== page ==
Samples were initially denatured for 2 min at 95°C; followed by denaturation for 30 s at 95°C; annealing at 60°C for 30 s; extension at 72°C for 30 s, and repeated for 32 reaction cycles. At the end of the cycles, a final extension step at 72°C was performed for 2 min. Specificity of the amplified products was verified on 1% agarose gel using standard low DNA mass ladder (Invitrogen). After amplification and visualization of the fragments, PCR purification products were performed using the PCR purification protocol for sequencing with AGENCOURT® AMPURE® XP through magnetic beads. The samples were applied on 1% agarose gel along with standard low DNA mass ladder (Invitrogen) in order to verify the concentration and quality of DNA existing in each sample.

The sequencing reaction purification protocol (LifeTech) was used for purification and the samples were then applied to the ABI PRISM 3100 Genetic Analyser® sequencer (Applied Biosystems).

Nucleotide sequence readings of the amplified fragment for the beta-casein gene (A1 and A2) were aligned and edited. The Geneious 5.6.5® program was used (Drummond et al., 2011) in order to confirm the mutations and obtain the images.

Determination of allelic and genotypic frequencies of the breeds

Allele frequencies xi) for beta-casein alleles i) and genotypic frequencies for the genotype ii) were obtained using the equations:

equation (Equation 1)

where nii and nij correspond to the number of homozygotes and heterozygotes observed in the i allele, respectively; and n corresponds to the number of individuals analyzed.

Using the Hardy-Weinberg theorem, the expected genotypic frequencies at equilibrium were estimated from expanding the binomial:

equation (Equation 2)

where xi2 is the expected frequency of homozygous for allele i; 2xixj is the expected frequency for heterozygotes ij; and xj2 is the expected frequency of homozygous for allele j.

Statistical analysis

Only A2A2 genotypes for the CSN2 gene were used in the analysis to verify the differences in milk yield characteristics for Gir and Guzerá breeds. The effect of breed on milk yield characteristics was compared by the Tukey-Kramer test at 5% probability (PROC MIXED, Statistical Analysis System, version 9.3). The model used for variance analysis includes the effect of breed:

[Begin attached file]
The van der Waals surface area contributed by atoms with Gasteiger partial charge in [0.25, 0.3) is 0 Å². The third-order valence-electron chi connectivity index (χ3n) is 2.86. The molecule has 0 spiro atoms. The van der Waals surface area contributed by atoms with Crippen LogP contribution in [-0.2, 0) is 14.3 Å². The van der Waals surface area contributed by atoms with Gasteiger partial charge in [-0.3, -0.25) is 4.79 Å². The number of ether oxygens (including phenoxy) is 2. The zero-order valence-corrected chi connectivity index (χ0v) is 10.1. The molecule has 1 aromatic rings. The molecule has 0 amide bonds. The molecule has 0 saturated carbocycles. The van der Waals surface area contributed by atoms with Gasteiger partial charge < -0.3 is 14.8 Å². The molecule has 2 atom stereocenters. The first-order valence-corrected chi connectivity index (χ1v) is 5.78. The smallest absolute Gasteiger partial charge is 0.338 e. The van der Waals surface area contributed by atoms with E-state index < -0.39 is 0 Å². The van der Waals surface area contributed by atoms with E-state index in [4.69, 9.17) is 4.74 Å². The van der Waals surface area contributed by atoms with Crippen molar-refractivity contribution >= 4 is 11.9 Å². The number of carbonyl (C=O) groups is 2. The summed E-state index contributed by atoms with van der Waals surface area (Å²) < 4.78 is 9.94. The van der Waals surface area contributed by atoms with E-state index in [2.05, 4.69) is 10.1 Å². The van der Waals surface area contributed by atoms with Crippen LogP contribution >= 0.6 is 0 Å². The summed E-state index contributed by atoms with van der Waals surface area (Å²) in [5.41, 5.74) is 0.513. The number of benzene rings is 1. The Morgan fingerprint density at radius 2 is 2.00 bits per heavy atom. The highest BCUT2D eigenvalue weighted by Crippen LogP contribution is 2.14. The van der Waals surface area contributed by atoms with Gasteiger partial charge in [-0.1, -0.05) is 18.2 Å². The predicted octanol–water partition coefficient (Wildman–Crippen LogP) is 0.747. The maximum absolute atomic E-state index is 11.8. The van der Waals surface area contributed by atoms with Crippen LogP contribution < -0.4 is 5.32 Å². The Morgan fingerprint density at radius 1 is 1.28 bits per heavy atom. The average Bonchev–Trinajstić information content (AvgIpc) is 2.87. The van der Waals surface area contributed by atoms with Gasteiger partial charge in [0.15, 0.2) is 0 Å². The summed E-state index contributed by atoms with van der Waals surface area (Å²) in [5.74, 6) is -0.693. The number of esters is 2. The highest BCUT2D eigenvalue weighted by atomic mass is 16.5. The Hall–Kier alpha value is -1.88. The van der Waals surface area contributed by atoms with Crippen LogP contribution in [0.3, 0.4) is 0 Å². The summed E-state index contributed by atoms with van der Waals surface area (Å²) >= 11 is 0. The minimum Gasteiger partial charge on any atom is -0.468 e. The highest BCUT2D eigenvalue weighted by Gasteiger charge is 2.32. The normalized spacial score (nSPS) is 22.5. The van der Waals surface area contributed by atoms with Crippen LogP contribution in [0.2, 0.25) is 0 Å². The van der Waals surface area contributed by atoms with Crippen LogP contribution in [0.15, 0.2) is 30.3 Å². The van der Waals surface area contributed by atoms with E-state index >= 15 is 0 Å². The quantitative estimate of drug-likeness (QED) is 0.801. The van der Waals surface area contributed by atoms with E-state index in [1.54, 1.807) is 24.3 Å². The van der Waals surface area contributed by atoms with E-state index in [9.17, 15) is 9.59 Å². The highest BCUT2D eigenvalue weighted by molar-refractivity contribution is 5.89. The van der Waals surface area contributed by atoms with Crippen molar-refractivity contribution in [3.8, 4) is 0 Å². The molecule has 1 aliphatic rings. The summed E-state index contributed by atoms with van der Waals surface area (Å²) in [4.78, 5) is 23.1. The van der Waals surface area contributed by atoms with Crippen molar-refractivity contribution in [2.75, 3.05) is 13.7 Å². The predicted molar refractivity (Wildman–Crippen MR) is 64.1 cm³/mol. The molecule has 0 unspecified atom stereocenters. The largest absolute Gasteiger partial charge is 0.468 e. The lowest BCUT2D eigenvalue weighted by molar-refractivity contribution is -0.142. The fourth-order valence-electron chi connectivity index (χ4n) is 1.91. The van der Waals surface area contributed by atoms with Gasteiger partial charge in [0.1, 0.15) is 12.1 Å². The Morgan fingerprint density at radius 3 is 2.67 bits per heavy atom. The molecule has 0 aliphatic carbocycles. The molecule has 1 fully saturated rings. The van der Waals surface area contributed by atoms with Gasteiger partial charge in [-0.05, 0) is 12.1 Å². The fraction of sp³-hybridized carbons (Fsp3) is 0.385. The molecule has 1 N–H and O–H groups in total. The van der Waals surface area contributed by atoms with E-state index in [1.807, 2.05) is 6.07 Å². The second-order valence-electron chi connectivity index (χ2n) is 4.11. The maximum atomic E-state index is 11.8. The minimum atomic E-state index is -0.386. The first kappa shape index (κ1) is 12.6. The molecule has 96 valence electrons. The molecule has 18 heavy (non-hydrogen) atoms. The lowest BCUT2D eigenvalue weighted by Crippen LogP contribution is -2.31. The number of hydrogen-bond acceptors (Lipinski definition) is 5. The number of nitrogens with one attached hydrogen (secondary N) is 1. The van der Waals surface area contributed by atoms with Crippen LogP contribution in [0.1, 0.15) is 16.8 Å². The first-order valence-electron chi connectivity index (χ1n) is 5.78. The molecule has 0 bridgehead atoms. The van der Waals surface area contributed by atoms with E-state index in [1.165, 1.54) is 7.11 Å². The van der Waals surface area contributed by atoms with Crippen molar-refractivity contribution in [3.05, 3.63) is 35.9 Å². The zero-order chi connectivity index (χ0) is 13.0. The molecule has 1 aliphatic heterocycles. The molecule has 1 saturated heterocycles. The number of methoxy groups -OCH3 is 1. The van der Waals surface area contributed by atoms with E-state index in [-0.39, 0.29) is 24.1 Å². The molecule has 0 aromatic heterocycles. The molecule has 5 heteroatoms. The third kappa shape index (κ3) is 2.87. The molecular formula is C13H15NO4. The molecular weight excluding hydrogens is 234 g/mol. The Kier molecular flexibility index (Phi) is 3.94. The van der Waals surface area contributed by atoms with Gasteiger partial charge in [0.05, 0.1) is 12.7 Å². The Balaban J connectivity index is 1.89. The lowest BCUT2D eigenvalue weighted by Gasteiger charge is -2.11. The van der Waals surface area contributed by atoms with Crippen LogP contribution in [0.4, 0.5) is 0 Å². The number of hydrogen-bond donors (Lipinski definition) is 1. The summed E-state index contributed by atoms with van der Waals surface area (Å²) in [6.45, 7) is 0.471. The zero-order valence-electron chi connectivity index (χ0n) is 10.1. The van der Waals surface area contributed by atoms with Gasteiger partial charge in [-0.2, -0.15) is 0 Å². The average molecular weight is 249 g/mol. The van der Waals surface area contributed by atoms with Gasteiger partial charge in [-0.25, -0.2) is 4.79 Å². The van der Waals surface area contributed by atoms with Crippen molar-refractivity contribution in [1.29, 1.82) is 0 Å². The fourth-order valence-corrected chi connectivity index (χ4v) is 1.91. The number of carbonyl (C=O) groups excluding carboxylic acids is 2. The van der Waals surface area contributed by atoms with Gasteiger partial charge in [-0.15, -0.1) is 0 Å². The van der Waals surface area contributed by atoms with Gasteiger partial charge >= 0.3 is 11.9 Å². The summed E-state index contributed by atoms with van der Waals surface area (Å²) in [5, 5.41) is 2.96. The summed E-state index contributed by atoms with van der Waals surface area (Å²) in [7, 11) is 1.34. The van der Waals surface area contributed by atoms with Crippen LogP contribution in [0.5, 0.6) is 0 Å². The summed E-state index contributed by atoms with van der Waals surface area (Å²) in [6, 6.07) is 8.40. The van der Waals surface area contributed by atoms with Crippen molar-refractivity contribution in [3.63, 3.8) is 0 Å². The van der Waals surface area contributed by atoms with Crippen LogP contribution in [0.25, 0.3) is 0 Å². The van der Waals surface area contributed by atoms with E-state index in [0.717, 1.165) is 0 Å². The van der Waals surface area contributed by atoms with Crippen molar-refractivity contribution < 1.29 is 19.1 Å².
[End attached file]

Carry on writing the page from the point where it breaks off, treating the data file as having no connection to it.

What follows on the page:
equation (Equation 3)

where Yij is the value observed in the characteristic breed i; µ is the overall mean; eij is the effect of breed, and eeeeeeee is the residue.

The PRINCOMP procedure of the R program (R Development Core Team, 2015) was used to analyze the main components, applying a matrix of sample correlations; the variables are standardized for zero mean and the variance is equal to one. We opted to use a correlation matrix instead of a covariance matrix to mitigate possible discrepancies between the sharp variances and allow for comparisons between the eigenvectors in a component. The solution in implementing the correlation matrix is recommended when the variables are measured at very different scales from each other, since this is equivalent to a matrix of standardized variables, as the analyzed characteristics consist of milk yield, linear metric evaluations and area, and subjective scores.

Results and Discussion

The presence of more than one animal with A1 SNP (single nucleotide polymorphism) in the CSN2 gene was detected, where these animals were heterozygous (A1A2), whereas the presence of homozygous animals for the A1 allele was not observed (Figure 1). From the 156 subjects selected for CSN2 gene, only 5.77% of these animals were heterozygous (A1A2), while the majority were homozygous for the A2 allele.


Figure 1: SNP CSN2 image obtained from the Geneious® software.